Hillary Clinton is calling for more allied planes, more airstrikes and a “broader target set” though no large-scale mobilization of U.S. ground troops to combat the Islamic State in Iraq and Syria.
She called on Congress to approve a new authorization of the use of military force against ISIS, saying that doing so would signal “that the U.S. is committed to this fight. The time for delay is over. We should get this done.”
In the wake of the Paris attacks, for which ISIS has claimed responsibility, Clinton said that “every society faces a choice between fear and resolve” an indirect shot at her Republican foes in the 2016 presidential race, who have called for the United States to shut out Syrian refugees.
“This is no time to be scoring political points. We must use every pillar of American power, including our values, to fight terror,” Clinton said.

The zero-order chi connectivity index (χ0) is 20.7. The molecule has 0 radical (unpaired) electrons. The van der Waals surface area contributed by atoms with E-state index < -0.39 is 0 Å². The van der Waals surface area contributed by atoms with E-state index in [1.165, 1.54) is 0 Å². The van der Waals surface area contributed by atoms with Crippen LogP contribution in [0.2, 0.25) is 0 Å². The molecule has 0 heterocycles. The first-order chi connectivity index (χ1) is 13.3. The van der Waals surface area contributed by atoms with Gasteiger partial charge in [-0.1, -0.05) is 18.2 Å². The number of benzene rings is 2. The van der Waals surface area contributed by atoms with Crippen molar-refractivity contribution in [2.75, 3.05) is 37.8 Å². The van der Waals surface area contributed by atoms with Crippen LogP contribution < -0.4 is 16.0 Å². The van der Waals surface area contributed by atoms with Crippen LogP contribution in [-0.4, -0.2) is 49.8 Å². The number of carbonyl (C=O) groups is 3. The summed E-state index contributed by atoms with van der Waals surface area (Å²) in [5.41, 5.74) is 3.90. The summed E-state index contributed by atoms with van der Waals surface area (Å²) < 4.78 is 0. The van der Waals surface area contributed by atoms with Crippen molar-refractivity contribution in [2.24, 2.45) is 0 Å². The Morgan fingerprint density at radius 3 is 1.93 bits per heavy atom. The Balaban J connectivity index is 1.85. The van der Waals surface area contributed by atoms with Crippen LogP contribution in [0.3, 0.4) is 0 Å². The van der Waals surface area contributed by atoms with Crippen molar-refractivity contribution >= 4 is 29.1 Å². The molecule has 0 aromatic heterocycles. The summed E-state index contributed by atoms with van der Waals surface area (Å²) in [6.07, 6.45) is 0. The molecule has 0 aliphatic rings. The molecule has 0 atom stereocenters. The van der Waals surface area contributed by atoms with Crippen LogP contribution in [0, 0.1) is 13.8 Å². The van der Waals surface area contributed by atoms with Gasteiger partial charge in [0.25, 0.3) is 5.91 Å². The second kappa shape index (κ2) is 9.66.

She said airstrikes by an international anti-ISIS coalition “will have to be combined with ground forces actually taking back more territory from ISIS,” the former secretary of state said Thursday in a speech in New York City.
Clinton called for more “flexibility” for U.S. Special Operations forces and trainers to work with regional forces particularly Sunnis and Kurds in opposing ISIS. She said she is open to sending more than the 50 of those forces that President Barack Obama has already mobilized. But Clinton said she opposes a new U.S. ground war in the Middle East.
“That is just not the smart move here,” Clinton said. But she did not detail her plans if regional powers fail to supply more troops and arms for the fight. Instead, Clinton sought to ramp up pressure on Iraq’s Shia-led government and on Turkey to set aside old grievances, saying that “the threat from ISIS cannot wait.”
She said Qatar and Saudi Arabia “need to stop their citizens from directly funding extremist organizations.” And she acknowledged that the U.S. desire to see the ouster of Syrian President Bashar al-Assad, who she said has slaughtered more Syrians than terrorists have, isn’t a top priority.
“We need people to turn against the common enemy of ISIS,” Clinton said.
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